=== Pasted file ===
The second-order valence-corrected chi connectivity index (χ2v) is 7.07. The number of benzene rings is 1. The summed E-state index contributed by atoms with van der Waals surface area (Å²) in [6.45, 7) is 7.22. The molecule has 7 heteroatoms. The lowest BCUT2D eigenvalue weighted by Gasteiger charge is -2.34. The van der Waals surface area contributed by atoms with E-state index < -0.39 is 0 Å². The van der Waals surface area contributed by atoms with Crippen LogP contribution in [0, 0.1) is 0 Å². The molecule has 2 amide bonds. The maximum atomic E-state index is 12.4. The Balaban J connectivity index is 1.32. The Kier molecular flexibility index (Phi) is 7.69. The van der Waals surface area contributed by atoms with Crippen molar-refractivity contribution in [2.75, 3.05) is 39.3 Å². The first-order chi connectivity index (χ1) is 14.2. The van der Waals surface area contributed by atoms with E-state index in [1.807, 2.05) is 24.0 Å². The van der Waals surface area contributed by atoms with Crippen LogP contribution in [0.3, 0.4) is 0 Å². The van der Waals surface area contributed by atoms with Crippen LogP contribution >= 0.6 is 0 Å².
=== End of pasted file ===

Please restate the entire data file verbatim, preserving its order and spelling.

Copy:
The second-order valence-corrected chi connectivity index (χ2v) is 7.07. The number of benzene rings is 1. The summed E-state index contributed by atoms with van der Waals surface area (Å²) in [6.45, 7) is 7.22. The molecule has 7 heteroatoms. The lowest BCUT2D eigenvalue weighted by Gasteiger charge is -2.34. The van der Waals surface area contributed by atoms with E-state index < -0.39 is 0 Å². The van der Waals surface area contributed by atoms with Crippen LogP contribution in [0, 0.1) is 0 Å². The molecule has 2 amide bonds. The maximum atomic E-state index is 12.4. The Balaban J connectivity index is 1.32. The Kier molecular flexibility index (Phi) is 7.69. The van der Waals surface area contributed by atoms with Crippen molar-refractivity contribution in [2.75, 3.05) is 39.3 Å². The first-order chi connectivity index (χ1) is 14.2. The van der Waals surface area contributed by atoms with E-state index in [1.807, 2.05) is 24.0 Å². The van der Waals surface area contributed by atoms with Crippen LogP contribution in [0.3, 0.4) is 0 Å². The van der Waals surface area contributed by atoms with Crippen LogP contribution >= 0.6 is 0 Å².